Two-time Oscar nominee Julianne Moore takes us on her journey from soaps to nuts.

By Dave Karger
Updated November 15, 2002 at 05:00 AM EST
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As the world turns half sisters Frannie and Sabrina may have been the luckiest soap opera characters ever. One was American, the other British. One was charming and victimized, the other cold and selfish. They both, however, had the good fortune of being brought to life in the mid-1980s by future Academy Award nominee Julianne Moore. ”If you’re going to do a soap, you always want to play twins,” says Moore. ”But then you learn that there’s nothing more boring than acting with yourself, because you know what’s going to happen.”

Since then, Moore’s career has hardly been predictable. She’s shuttled between the ghastliest of schlockers, the edgiest of indies, and the priciest of blockbusters. And this season, with two highly touted performances — as a 1950s house-wife in November’s Far From Heaven and a suicidal mom in December’s The Hours — Moore delivers a one-two punch that could make her the first performer nominated for dual acting Oscars since Emma Thompson and Holly Hunter were in 1994.

”You always hear actresses talking about wanting to play heroic characters,” says Far From Heaven director Todd Haynes, who also worked with Moore on Safe. ”Julianne’s instincts seem to go so against [that]. She’s drawn to characters who are more often than not inexpressive, meek, glazed over from life…. She begs you to look behind the surface.”

The actress admits that’s certainly part of the allure when choosing a role. ”To be ordinary is to be more complicated, more interesting, more flawed,” she says. ”Not that there’s anything wrong with playing the Queen of Sheba, but I’d rather play the real person.” Here Moore, 41, reminisces about the unforgettable everyday women she’s embodied on screen.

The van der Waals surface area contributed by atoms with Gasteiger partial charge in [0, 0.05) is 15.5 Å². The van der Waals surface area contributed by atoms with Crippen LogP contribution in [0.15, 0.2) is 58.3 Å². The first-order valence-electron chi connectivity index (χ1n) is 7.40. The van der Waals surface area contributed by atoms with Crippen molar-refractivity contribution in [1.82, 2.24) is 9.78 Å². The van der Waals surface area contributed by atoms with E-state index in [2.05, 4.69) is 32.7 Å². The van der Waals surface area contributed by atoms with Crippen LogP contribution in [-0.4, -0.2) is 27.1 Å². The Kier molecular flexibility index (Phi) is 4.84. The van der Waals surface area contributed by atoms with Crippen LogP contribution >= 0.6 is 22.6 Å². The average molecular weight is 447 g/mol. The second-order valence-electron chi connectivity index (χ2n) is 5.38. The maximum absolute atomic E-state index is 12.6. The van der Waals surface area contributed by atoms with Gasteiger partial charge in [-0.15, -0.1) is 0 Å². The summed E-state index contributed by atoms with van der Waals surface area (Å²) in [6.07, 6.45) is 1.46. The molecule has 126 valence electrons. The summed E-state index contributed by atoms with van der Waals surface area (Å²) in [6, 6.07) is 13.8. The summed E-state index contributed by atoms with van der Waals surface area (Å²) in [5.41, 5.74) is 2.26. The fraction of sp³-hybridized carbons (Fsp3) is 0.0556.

— TALES FROM THE DARKSIDE: THE MOVIE (1990) In her first American feature, Moore gets killed by a mummy, a plot point that came as a surprise. ”I have a tendency not to read long passages of action in scripts. I like to read dialogue. So I missed the part where the mummy comes in and I’m dead. The director said to me, ‘You didn’t read the end, did you?”’

— THE HAND THAT ROCKS THE CRADLE (1992) Director Curtis Hanson (8 Mile) gave Moore her first juicy role, as the sassy friend who uncovers demented nanny Rebecca De Mornay’s jealous scheme. ”Curtis and I both won [1997] L.A. critics’ awards, he for L.A. Confidential and I for Boogie Nights. People kept getting up to talk about him and they would slam The Hand That Rocks the Cradle: ‘Can you believe this is the same man who made that movie?’ Curtis finally stood up and said, ‘I was able to make L.A. Confidential because I made The Hand That Rocks the Cradle. I like that movie! And Julianne was in it too!’ I was like, ‘Good for you!”’

— BODY OF EVIDENCE (1993) Moore played Willem Dafoe’s jilted wife in the much-maligned Madonna thriller. ”It’s horrible! I mean, it’s even worse than you could imagine. What a stinker, that’s all I can say. I’ve seen [Madonna] a few times since then. We’ve never spoken about it. I can’t imagine she had a good time either. That movie was not a good time.”

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